Publisher: HarperCollins/Balzer + Bray


ARC Review: Fireworks

April 11, 2017 Reviews, Young Adult 0 ★★

ARC Review: FireworksFireworks by Katie Cotugno
Published by HarperCollins/Balzer + Bray on April 18th 2017
Pages: 336
Source: Edelweiss
Also by this author: 99 Days
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I received this book for free from Edelweiss in exchange for an honest review. This does not affect my opinion of the book or the content of my review.

From Katie Cotugno, bestselling author of 99 Days, comes Fireworks—about a girl who is competing with her best friend to become the new pop star of the moment—and all the drama and romance that comes with it—set in Orlando during the late-'90s boy-and-girl-band craze.
It was always meant to be Olivia. She was the talented one, the one who had been training to be a star her whole life. Her best friend, Dana, was the level-headed one, always on the sidelines, cheering her best friend along.
But everything changes when Dana tags along with Olivia to Orlando for the weekend, where superproducer Guy Monroe is holding auditions for a new singing group, and Dana is discovered too. Dana, who’s never sung more than Olivia’s backup. Dana, who wasn’t even looking for fame. Next thing she knows, she and Olivia are training to be pop stars, and Dana is falling for Alex, the earnest, endlessly talented boy who’s destined to be the next big thing.
It should be a dream come true, but as the days of grueling practice and constant competition take their toll, things between Olivia and Dana start to shift . . . and there’s only room at the top for one girl. For Olivia, it’s her chance at her dream. For Dana, it’s a chance to escape a future that seems to be closing in on her. And for these lifelong best friends, it’s the adventure of a lifetime—if they can make it through.
Set in evocative 1990s Orlando, New York Times bestselling author Katie Cotugno’s Fireworks brings to life the complexity of friendship, the excitement of first love, and the feeling of being on the verge of greatness.

This was yet another book that I really wanted to like. I’ve heard a lot of positive things about this author, but I feel like I’m missing something. I strongly disliked 99 Days and I couldn’t even make it through How to Love. Sadly, none of her books have been for me. I thought this one would definitely be my cup of tea since it takes place in the 90’s and also involves boy and girl bands. I’m sure many contemporary fans will like this one, but not me. Fireworks had a lot of potential that it sadly didn’t live up to. The writer is good, but the plot and characters didn’t work at all. I doubt I’ll be reading any other books from this author in the future.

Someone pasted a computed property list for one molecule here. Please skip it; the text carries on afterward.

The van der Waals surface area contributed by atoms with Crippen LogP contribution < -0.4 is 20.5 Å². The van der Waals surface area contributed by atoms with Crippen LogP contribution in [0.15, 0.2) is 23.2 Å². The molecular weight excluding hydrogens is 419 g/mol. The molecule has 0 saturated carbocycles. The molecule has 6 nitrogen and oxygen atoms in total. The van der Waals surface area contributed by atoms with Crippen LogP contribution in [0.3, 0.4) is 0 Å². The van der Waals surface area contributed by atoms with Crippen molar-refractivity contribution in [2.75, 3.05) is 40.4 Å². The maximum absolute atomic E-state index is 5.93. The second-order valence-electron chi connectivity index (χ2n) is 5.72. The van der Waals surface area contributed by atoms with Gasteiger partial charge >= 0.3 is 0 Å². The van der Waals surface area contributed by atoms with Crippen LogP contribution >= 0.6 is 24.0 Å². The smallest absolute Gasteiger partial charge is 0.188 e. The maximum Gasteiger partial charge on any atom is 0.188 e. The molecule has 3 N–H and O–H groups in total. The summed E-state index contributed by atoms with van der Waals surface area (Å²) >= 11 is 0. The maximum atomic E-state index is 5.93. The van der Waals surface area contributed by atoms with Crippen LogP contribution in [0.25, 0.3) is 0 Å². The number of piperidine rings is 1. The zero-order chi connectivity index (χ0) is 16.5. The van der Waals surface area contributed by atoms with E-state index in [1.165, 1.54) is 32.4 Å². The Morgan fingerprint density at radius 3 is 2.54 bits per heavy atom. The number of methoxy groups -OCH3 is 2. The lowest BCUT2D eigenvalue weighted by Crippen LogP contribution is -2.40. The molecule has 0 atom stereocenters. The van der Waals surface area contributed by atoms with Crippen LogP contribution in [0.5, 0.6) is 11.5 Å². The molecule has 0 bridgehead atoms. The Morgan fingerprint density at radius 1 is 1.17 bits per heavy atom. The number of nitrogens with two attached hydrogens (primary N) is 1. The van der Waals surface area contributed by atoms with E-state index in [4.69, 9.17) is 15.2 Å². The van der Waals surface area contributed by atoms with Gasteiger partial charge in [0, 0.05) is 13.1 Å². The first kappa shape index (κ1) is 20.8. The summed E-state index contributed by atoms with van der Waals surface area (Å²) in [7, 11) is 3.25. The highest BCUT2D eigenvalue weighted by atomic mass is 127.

If you’re a fan of realistic contemporary stories, you’ll probably have some issues right off the bat with this one. The story revolves around Dana going to this audition to support her best friend Olivia. Somehow though, Dana gets roped into auditioning. She’s NEVER had any type of vocal lessons or any musical theater experience in her life, yet we’re supposed to believe that the man in charge picks her over all the more experienced girls? Nope, I don’t buy that this would happen to her just because she’s pretty.

It also takes place in the 90’s, which I originally thought was awesome. Truthfully, I found myself forgetting the time period most of the time. It didn’t seem like it took place back then besides a few TLC and Spice Girl references. The love interest of the story happens to be in a boy band, yet there’s no references to any other boy bands that were around in that time period. Maybe she was just trying to be creative, but I felt like that would have made the book just a little better. I hope that more people write stories that take place in the 90’s in the future, but only if they actually make it seem like it’s that decade.

I wasn’t a huge fan of the romance. I liked how sex positive it was all around. I just didn’t think Alex was a great character. He didn’t have much development, his whole purpose was basically to continually tell Dana how wonderful and perfect she is. Aside from that, we truly don’t know much else about him besides the fact that he comes from a decent family and has money. Did anyone else think it was creepy as hell how he would just randomly pop up literally everywhere that Dana would go by herself? For example, she goes down to the pool in the middle of the night, and he just randomly pops out of nowhere. It was a little weird in my opinion.